Sociologists Joanne Entwistle, Don Slater, and Mona Sloane look at the fundamental role of light in social life. Lighting has a lot to say about social structures, yet many of these assumptions remain unchallenged. By investigating lighting design, social scientists can understand how social relationships are linked to technology and the wider built environment. In conjunction with the research, […]
Prospering Wisely: How research helps us confront the tough choices we face in creating a healthier society.
We are witnessing a growing mistrust, not only in political processes and politicians, but in social institutions as a whole. Inequality is also rising on many crucial dimensions. Lord Stern of Brentford, President of the British Academy argues we need a new kind of national conversation, and the voice of the humanities and social sciences must be at its […]
Helen Kara responds to our previously published guide to writing abstracts and elaborates specifically on the differences for conference abstracts. She offers tips for writing an enticing abstract for conference organisers and an engaging conference presentation. Written grammar is different from spoken grammar. Remember that conference organisers are trying to create as interesting and stimulating an event as they can, […]
Shorter, better, faster, free: Blogging changes the nature of academic research, not just how it is communicated
Academic blogging gets your work and research out to a potentially massive audience at very, very low cost and relative amount of effort. Patrick Dunleavy argues blogging and tweeting from multi-author blogs especially is a great way to build knowledge of your work, to grow readership of useful articles and research reports, to build up citations, and to foster […]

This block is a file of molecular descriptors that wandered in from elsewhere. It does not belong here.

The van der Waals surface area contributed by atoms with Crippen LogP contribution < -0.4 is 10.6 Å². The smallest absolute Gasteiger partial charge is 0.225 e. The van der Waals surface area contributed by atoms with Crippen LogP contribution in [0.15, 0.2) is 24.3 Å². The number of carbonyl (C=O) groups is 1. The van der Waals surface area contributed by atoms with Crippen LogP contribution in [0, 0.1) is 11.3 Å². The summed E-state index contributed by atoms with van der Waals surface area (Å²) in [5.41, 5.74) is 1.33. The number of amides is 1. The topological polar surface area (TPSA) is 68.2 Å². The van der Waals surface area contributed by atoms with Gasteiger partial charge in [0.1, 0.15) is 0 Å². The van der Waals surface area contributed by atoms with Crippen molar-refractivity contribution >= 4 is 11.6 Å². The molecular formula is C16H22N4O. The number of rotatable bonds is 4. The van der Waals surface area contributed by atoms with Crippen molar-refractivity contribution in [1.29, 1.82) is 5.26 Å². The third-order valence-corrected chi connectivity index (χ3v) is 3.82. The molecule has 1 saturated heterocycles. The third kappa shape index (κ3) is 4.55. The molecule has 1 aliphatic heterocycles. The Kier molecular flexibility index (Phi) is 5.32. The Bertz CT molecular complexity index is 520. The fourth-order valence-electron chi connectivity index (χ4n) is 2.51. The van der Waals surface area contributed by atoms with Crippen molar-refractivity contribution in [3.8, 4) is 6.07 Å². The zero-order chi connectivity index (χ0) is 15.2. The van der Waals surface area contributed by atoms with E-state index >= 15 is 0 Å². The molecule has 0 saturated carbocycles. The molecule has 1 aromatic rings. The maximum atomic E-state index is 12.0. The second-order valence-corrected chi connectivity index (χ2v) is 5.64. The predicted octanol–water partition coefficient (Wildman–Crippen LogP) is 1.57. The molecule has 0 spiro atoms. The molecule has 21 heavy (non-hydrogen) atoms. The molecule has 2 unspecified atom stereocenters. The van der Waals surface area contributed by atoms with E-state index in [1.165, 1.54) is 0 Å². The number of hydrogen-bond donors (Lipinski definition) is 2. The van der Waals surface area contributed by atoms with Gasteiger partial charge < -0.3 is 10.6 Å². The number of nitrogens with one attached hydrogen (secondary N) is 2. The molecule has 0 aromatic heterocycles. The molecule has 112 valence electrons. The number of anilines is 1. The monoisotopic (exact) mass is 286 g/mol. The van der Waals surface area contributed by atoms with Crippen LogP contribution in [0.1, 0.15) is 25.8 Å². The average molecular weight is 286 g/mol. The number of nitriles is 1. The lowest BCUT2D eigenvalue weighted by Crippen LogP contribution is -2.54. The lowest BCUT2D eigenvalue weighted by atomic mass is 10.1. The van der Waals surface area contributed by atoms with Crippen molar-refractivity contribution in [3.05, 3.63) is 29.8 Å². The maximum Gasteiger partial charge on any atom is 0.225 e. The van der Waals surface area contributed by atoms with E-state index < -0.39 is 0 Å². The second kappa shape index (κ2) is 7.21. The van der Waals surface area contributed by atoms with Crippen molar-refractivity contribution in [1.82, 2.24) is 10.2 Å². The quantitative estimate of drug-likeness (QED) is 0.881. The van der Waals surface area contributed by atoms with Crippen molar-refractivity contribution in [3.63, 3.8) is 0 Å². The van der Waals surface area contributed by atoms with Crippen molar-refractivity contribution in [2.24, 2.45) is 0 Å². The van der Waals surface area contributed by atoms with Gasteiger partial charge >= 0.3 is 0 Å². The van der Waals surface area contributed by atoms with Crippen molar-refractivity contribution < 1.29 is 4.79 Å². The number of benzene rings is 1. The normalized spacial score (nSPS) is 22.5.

In the wake of the REF, LSE launches impact website to demonstrate how research can make a difference.
Love it or loathe it, impact is fast becoming the buzz word in UK academia. To coincide with the release of the REF2014 results on 18 December 2014, which will demonstrate how well (or otherwise) UK academia is creating impact from its research beyond the academy, LSE is joining the growing number of UK higher education institutions to showcase […]
Five Minutes with Marieke Guy: “By opening up data, citizens can be more directly informed and involved in decision-making.”
What exactly is open data and how does it relate to education? Marieke Guy from the Open Knowledge Foundation will be speaking at the LSE this Wednesday 26 November 5-7pm as part of the Learning Technology and Innovation NetworkED series (booking still open). Ahead of her talk she answers a few questions on the opportunities and vulnerabilities involved in providing greater access […]
Leaving the comfort zone: Public engagement can help you think about your research from a fresh perspective.
When it comes to sharing your research, Amelia Sharman stresses that there is no ‘one size fits all’ model to follow. Researchers, topics, audiences and end goals are all different. But where researchers are interested, structures that encourage rather than inhibit public communication are desperately needed.
Imagine this: you’re standing on a box in a public place while hundreds of people pass […]
In an age where every other aspect of academia in the UK is being strangled, how is it that publisher profits have continue to rise? Paul Kirby points to the partial embrace of publishing business models that encourage article processing charges mixed with soft policies that reinforce traditional library subscription models. This is not the picture of an industry under […]